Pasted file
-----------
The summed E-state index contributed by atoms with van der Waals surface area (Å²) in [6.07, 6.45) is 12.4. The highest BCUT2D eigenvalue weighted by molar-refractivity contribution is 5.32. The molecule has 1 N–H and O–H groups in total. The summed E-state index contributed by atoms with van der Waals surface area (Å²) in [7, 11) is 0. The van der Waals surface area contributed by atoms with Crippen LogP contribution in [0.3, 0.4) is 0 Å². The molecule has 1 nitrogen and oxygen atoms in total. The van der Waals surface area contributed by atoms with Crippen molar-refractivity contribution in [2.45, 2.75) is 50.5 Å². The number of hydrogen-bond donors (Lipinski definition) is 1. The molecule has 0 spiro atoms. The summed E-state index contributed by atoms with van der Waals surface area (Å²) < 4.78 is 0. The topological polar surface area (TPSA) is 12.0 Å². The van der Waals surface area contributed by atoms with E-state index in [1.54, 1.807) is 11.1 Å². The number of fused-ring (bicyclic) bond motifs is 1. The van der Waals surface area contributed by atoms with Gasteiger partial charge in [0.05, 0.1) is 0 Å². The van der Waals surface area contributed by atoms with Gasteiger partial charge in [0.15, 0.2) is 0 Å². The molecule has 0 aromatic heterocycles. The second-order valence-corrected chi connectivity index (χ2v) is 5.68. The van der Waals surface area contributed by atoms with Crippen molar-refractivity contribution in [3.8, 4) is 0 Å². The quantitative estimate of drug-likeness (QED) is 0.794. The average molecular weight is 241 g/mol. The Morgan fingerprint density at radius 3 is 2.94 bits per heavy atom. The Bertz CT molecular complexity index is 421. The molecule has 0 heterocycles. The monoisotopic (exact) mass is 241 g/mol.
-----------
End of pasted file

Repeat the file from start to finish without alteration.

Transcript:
The summed E-state index contributed by atoms with van der Waals surface area (Å²) in [6.07, 6.45) is 12.4. The highest BCUT2D eigenvalue weighted by molar-refractivity contribution is 5.32. The molecule has 1 N–H and O–H groups in total. The summed E-state index contributed by atoms with van der Waals surface area (Å²) in [7, 11) is 0. The van der Waals surface area contributed by atoms with Crippen LogP contribution in [0.3, 0.4) is 0 Å². The molecule has 1 nitrogen and oxygen atoms in total. The van der Waals surface area contributed by atoms with Crippen molar-refractivity contribution in [2.45, 2.75) is 50.5 Å². The number of hydrogen-bond donors (Lipinski definition) is 1. The molecule has 0 spiro atoms. The summed E-state index contributed by atoms with van der Waals surface area (Å²) < 4.78 is 0. The topological polar surface area (TPSA) is 12.0 Å². The van der Waals surface area contributed by atoms with E-state index in [1.54, 1.807) is 11.1 Å². The number of fused-ring (bicyclic) bond motifs is 1. The van der Waals surface area contributed by atoms with Gasteiger partial charge in [0.05, 0.1) is 0 Å². The van der Waals surface area contributed by atoms with Gasteiger partial charge in [0.15, 0.2) is 0 Å². The molecule has 0 aromatic heterocycles. The second-order valence-corrected chi connectivity index (χ2v) is 5.68. The van der Waals surface area contributed by atoms with Crippen molar-refractivity contribution in [3.8, 4) is 0 Å². The quantitative estimate of drug-likeness (QED) is 0.794. The average molecular weight is 241 g/mol. The Morgan fingerprint density at radius 3 is 2.94 bits per heavy atom. The Bertz CT molecular complexity index is 421. The molecule has 0 heterocycles. The monoisotopic (exact) mass is 241 g/mol.